WEDNESDAY, Sept. 7, 2016 (HealthDay News) — Ovarian cancer mortality is down dramatically in many parts of the world, and the use of oral contraceptives (OCs) may be a main reason why, according to a study published online Sept. 5 in the Annals of Oncology.
The analysis of World Health Organization data found that the ovarian cancer mortality rate declined 16 percent in the United States and almost 8 percent in Canada between 2002 and 2012.
In the European Union, the ovarian cancer mortality rate declined 10 percent, though some countries saw far more significant decreases. The United Kingdom’s ovarian cancer mortality rate declined by 22 percent. Denmark and Sweden each saw a reduction of 24 percent in their mortality rate from ovarian cancer. Ovarian cancer deaths also decreased about 12 percent in both Australia and New Zealand. In Latin America, the results were mixed. Argentina, Chile, and Uruguay had decreases in ovarian cancer mortality rates between 2002 and 2012. Brazil, Colombia, Cuba, Mexico, and Venezuela all had increases.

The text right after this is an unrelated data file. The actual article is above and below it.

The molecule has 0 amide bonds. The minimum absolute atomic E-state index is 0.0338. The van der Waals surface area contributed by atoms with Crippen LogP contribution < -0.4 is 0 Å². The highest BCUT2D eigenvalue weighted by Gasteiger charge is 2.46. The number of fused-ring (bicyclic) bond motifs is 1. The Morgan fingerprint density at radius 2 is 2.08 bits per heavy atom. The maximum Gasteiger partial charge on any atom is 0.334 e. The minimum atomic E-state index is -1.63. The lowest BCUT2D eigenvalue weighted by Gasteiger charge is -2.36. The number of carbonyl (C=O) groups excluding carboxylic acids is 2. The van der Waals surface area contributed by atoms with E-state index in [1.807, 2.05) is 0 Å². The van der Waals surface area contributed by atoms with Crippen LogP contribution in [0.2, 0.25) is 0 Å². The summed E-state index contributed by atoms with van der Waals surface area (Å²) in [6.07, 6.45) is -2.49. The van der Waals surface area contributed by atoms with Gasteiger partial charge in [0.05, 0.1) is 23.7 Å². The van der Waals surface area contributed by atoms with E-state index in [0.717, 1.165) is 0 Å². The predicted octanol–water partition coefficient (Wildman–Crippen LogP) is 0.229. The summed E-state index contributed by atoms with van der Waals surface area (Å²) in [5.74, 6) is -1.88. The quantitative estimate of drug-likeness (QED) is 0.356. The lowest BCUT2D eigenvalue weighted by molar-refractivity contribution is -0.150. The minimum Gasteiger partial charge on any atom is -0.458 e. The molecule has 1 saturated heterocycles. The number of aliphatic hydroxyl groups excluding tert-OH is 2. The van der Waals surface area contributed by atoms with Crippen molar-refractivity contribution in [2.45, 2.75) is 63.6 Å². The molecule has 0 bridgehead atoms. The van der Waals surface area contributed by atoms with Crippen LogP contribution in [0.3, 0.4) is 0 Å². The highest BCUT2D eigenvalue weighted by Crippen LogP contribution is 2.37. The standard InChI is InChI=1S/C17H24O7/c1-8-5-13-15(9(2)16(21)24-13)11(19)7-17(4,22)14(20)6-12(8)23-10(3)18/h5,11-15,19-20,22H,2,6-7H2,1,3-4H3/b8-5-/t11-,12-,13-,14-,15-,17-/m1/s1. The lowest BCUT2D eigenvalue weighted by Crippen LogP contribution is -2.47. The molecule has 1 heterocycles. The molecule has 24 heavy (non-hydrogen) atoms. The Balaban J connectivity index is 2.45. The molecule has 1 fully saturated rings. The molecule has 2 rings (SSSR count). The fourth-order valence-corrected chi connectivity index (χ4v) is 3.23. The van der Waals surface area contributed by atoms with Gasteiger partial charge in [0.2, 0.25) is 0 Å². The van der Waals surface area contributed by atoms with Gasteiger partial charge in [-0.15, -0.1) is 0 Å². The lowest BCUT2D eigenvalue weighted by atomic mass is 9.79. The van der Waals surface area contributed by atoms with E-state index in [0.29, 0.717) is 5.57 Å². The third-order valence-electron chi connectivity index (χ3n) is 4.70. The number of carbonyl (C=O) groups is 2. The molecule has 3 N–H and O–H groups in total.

“The main reason for the favorable trends is the use of OCs, particularly, in the United States and countries of the European Union where OCs were introduced earlier,” the authors write. “Declines in menopausal hormone use may also have played a favorable role in elderly women, as well as improved diagnosis, management, and treatment.”
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